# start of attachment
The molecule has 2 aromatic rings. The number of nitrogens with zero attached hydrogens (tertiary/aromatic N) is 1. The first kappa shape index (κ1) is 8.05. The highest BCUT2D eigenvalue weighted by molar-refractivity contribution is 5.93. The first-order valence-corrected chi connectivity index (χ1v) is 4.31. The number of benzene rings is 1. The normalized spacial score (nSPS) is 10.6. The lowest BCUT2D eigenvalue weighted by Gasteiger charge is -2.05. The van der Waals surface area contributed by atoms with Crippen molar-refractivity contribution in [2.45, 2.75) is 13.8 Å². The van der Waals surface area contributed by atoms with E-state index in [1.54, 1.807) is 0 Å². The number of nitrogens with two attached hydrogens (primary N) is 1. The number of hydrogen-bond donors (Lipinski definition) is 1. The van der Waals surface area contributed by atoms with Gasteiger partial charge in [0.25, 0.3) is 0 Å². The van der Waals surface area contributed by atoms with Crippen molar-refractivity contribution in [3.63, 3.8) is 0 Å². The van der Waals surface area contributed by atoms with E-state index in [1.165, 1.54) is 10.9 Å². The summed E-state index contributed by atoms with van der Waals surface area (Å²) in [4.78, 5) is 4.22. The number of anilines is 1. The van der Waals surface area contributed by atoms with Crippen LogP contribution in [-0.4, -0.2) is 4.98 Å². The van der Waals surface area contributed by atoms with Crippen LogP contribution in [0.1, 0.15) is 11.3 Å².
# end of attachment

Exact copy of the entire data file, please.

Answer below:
The molecule has 2 aromatic rings. The number of nitrogens with zero attached hydrogens (tertiary/aromatic N) is 1. The first kappa shape index (κ1) is 8.05. The highest BCUT2D eigenvalue weighted by molar-refractivity contribution is 5.93. The first-order valence-corrected chi connectivity index (χ1v) is 4.31. The number of benzene rings is 1. The normalized spacial score (nSPS) is 10.6. The lowest BCUT2D eigenvalue weighted by Gasteiger charge is -2.05. The van der Waals surface area contributed by atoms with Crippen molar-refractivity contribution in [2.45, 2.75) is 13.8 Å². The van der Waals surface area contributed by atoms with E-state index in [1.54, 1.807) is 0 Å². The number of nitrogens with two attached hydrogens (primary N) is 1. The number of hydrogen-bond donors (Lipinski definition) is 1. The van der Waals surface area contributed by atoms with Gasteiger partial charge in [0.25, 0.3) is 0 Å². The van der Waals surface area contributed by atoms with Crippen molar-refractivity contribution in [3.63, 3.8) is 0 Å². The van der Waals surface area contributed by atoms with E-state index in [1.165, 1.54) is 10.9 Å². The summed E-state index contributed by atoms with van der Waals surface area (Å²) in [4.78, 5) is 4.22. The number of anilines is 1. The van der Waals surface area contributed by atoms with Crippen LogP contribution in [-0.4, -0.2) is 4.98 Å². The van der Waals surface area contributed by atoms with Crippen LogP contribution in [0.1, 0.15) is 11.3 Å².